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a singleton, two-level, colorful, thread-safe, knob-free, logging library for in-house software

Project description


logthis is a singleton, two-level, colorful, thread-safe, knob-free, logging library for in-house software.

  • singleton: There is no object to create. There are only two logging functions, say() and err().

  • two-level: There is only the information level and the error level. Nothing else. We found it way too mentally involving to have more than two logging levels. We want to avoid unnecessary cognitive load at every message (“Is this a warning? Or an information? Or debugging information?”). We don’t think that is important. Either there is a problem and needs to be resolved (so use err()), or everything is fine and no action is required by the operator (so use say()).

  • colorful: The prefix of a message is colored indicating the log level. This makes reading the logs easier on the eyes and helps direct the attention. Colors are included even when the logging is redirected to a file. We inspect our logs with Unix utilities (cat and the ilk) and find it cool to preserve colors even when we inspect files such as supervisord logs.

  • thread-safe: We use a global lock so that multi-threaded logging is not garbled. STDOUT and STDERR are flushed on every logging.

  • knob-free: There are no options or targets/sinks/streams to set. The information is written to STDOUT and the errors are written to STDERR. We found it daunting to learn and deal with all the special knobs in libraries such as Python logging.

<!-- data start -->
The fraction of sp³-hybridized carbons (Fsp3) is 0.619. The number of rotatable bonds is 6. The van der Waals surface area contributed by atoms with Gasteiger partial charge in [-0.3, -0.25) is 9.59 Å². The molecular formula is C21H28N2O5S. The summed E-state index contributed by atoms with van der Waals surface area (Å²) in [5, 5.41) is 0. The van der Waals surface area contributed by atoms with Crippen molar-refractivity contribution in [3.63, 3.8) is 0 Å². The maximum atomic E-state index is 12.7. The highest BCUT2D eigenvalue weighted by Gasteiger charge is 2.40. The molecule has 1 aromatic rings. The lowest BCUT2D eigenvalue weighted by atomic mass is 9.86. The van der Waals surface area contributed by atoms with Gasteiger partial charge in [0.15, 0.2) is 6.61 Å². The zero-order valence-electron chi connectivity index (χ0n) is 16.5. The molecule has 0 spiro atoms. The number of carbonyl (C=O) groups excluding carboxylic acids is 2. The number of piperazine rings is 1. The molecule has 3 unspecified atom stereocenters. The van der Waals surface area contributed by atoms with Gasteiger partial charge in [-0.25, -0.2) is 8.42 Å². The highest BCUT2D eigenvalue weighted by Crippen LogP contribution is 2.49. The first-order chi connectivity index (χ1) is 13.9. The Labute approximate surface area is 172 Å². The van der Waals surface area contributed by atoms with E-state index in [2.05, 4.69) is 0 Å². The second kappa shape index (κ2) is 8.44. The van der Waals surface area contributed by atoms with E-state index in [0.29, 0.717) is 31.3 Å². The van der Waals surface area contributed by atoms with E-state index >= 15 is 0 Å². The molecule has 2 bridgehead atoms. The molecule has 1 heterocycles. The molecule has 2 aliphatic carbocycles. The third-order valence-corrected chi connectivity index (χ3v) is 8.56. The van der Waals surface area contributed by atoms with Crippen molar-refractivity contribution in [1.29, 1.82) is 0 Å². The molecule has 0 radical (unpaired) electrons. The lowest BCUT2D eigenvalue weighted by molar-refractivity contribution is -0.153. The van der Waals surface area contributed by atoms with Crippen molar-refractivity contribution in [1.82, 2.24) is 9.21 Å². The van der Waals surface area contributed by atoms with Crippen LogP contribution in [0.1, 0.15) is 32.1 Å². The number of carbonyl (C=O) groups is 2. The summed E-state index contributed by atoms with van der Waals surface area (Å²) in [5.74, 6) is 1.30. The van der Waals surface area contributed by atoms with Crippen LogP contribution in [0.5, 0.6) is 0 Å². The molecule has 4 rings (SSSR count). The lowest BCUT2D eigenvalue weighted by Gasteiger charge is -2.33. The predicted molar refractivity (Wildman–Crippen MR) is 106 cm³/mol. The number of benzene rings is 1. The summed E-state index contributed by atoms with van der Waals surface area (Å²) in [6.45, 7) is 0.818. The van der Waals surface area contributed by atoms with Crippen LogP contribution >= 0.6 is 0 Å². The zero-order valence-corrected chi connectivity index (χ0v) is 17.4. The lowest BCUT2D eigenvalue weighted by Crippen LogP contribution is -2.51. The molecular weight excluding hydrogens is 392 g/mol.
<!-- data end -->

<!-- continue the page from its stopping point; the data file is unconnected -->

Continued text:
• in-house software: logthis is meant to be used for the software developed and operated in-house. Its output will be examined by people who are familiar with the code and would like to inspect it on problems. We include the name of the script and the line number in the messages as well as time in UTC so that it is easier to trace bugs and see where in the code the logging comes from.

    If you are developing a library or a program for wider audience, then logthis is probably not for you.


import logthis

# inform the user

# alert the user that there is an error
logthis.err("Something bad happened".)

The output is:


  • Create a virtual environment:

python3 -m venv venv3
  • Activate it:

source venv3/bin/activate
  • Install logthis with pip:

pip3 install logthis


  • Check out the repository.

  • In the repository root, create the virtual environment:

python3 -m venv venv3
  • Activate the virtual environment:

source venv3/bin/activate
  • Install the development dependencies:

pip3 install -e .[dev]
  • We use tox for testing and packaging the distribution. Assuming that the virtual environment has been activated and the development dependencies have been installed, run:

  • We also provide a set of pre-commit checks that lint and check code for formatting. Run them locally from an activated virtual environment with development dependencies:

  • The pre-commit script can also automatically format the code:

./  --overwrite


We follow Semantic Versioning. The version X.Y.Z indicates:

  • X is the major version (backward-incompatible),

  • Y is the minor version (backward-compatible), and

  • Z is the patch version (backward-compatible bug fix).

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